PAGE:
@dover at some point I may try the Morch on the Garrard, I would have to get a 12” wand to fit my plinth. I’ve already made arrangements to trade in the DP-6 for a DP-8 so I’m really looking forward to it.

This video may be helpful in setting up the Morch DP-8.
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@lewm , what is the argument for a high horizontal effective mass?
Cartridge manufacturers do not specify a vertical and lateral compliance for cartridges. Are they the same? From my experience they are very close. The arm I have been using for years has a slightly higher horizontal effective mass than vertical. With a host of cartridges the lateral resonance frequency is always a little lower than the vertical resonance frequency. On top of this you have the moment of inertia which determines how much torque is required to move the tonearm in a given direction. This is generally higher for higher mass tonearms and again there are both horizontal and vertical moments of inertia. In any arm the lower the moment of inertia the easier it is for the cartridge following the groove to move the tonearm. Raising the horizontal effective mass is going to lower the horizontal resonance frequency and raise the moment of inertia. This can and does result in a low frequency horizontal wiggle that can be seen on an oscilloscope. I have seen it in air bearing tangential trackers. Because the DV501 and 505 are pivoted the horizontal effective mass would not be as high as an air bearing arm even though the DV's look massive. It would be interesting to check both vertical and horizontal resonance frequencies to see what you have. My instinct has always been to have the horizontal effective mass slightly higher than the vertical to spread out and lower the resonance peak but close enough to keep the resonance frequencies between 8 and 12 Hz preferably under 10 Hz. This has always worked well in my tables and ones that I have set up. I did own a Transcriptor's Vestigial arm once, sort of a light weight version of your DVs. It was an awful arm because it's vertical mass was just too light. It took me 6 months to realize there was no way I was going to get that arm to work well.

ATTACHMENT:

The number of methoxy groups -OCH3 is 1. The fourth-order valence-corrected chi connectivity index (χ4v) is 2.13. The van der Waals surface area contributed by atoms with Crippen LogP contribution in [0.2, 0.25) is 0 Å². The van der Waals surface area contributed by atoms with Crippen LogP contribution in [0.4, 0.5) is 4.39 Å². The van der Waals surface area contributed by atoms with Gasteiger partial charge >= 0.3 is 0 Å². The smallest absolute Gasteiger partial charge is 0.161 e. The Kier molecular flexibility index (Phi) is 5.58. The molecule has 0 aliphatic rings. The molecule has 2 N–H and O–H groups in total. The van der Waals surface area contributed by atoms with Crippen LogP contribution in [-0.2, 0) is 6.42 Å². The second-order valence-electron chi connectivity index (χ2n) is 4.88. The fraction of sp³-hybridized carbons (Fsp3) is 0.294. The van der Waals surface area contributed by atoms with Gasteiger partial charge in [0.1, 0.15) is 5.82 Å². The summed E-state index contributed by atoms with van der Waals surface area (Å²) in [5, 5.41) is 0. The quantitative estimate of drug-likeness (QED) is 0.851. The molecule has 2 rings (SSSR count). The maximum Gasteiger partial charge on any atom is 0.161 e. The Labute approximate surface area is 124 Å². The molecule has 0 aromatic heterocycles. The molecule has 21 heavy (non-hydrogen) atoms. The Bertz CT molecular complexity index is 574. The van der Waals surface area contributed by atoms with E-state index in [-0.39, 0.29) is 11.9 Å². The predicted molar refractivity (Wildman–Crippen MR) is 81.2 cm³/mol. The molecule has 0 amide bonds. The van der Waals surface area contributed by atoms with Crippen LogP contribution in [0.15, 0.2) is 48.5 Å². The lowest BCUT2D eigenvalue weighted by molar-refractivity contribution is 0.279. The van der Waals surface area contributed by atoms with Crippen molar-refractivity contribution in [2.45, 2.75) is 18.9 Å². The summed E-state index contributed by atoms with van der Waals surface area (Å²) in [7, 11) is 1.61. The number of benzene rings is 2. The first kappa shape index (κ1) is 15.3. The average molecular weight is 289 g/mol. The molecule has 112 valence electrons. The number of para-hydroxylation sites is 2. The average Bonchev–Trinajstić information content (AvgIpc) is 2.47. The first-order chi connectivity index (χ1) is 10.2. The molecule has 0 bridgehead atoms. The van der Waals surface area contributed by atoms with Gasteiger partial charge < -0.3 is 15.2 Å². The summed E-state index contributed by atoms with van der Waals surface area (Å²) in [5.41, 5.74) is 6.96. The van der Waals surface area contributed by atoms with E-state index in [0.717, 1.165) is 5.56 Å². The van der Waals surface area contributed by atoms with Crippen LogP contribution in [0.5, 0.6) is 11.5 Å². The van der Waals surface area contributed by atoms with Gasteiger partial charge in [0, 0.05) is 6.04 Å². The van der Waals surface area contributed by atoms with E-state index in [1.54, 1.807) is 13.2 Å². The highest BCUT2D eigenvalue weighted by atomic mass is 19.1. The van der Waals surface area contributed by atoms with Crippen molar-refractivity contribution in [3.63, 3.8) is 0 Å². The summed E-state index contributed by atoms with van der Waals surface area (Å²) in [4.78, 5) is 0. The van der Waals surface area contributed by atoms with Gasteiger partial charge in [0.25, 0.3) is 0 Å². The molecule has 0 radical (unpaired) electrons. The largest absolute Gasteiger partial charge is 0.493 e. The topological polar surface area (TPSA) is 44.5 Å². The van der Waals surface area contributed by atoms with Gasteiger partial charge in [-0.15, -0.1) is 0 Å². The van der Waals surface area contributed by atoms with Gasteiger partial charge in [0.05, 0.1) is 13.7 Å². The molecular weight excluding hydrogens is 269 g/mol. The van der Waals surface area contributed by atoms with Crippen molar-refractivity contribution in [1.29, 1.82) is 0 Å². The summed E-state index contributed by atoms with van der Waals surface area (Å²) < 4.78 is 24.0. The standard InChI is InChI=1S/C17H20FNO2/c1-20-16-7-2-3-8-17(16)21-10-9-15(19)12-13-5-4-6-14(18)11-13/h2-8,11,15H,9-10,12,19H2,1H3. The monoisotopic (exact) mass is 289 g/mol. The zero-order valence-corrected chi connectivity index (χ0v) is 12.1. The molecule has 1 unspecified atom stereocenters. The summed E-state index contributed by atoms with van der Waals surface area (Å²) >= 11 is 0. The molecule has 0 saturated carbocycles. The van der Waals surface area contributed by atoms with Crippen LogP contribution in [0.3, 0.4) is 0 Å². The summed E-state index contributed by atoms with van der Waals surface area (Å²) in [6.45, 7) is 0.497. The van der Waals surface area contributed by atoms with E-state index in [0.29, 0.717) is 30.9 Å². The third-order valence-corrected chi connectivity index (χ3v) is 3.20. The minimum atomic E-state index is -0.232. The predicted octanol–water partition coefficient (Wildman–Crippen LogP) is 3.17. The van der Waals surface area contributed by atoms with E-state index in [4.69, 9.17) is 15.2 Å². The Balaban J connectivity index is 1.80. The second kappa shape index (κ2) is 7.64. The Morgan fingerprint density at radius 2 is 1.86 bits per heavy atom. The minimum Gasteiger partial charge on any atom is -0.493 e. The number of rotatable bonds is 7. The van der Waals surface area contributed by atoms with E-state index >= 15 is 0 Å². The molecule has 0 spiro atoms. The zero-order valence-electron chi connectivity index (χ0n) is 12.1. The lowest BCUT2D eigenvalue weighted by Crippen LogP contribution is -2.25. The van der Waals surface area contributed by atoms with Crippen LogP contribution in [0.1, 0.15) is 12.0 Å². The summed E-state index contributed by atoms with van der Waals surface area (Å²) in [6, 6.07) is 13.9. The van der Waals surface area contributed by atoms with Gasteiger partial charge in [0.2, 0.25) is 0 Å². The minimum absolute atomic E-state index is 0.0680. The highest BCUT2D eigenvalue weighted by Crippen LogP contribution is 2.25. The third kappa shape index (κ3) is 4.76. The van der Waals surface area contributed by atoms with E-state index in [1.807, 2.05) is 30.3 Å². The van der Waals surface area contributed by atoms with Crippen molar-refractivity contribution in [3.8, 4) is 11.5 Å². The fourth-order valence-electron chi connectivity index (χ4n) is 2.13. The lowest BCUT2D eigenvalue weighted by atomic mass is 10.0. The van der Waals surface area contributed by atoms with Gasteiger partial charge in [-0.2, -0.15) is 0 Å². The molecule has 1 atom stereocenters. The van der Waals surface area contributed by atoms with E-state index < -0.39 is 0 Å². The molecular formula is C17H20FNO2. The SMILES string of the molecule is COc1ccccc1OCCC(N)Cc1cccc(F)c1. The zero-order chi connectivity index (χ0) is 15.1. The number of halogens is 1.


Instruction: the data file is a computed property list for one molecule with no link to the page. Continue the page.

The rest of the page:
The problem cleverly addressed by the DP-8 is that frequencies below around 150 Hz are recorded in mono. It is simply not physically possible to separate these signals into 45° left and 45° right and maintain the correct amplitude at all dynamic levels. In effect this means that the bass is only cut laterally (horisontally).

By placing the lateral f-res as low as possible the frequency and phase response of the bass becomes more linear (= a good thing).

Here is the lateral f-res of my DP8/Blue Precision armtube/Ortofon Royal N.

Here is the vertical f-res plot of the same

How does it sound? in a word "excellent". Is it an improvement on the DP 6? Yes.

Because this thread was brought to the fore, I see now that in March, 2021, Mijostyn likened the Dynavector tonearms to a Transcriptors Vestigial tonearm. Heaven forebid!  I have to guess that Mijo never used a Dynavector.  Very different. I am not insulted; just wanted to set the record straight. (I once also did own a Vestigial, mounted on a Transcriptors Reference TT.)

@lewm ​​@cleeds I owned a Vestigial arm on an LP 12 and have experience with the Dynavector.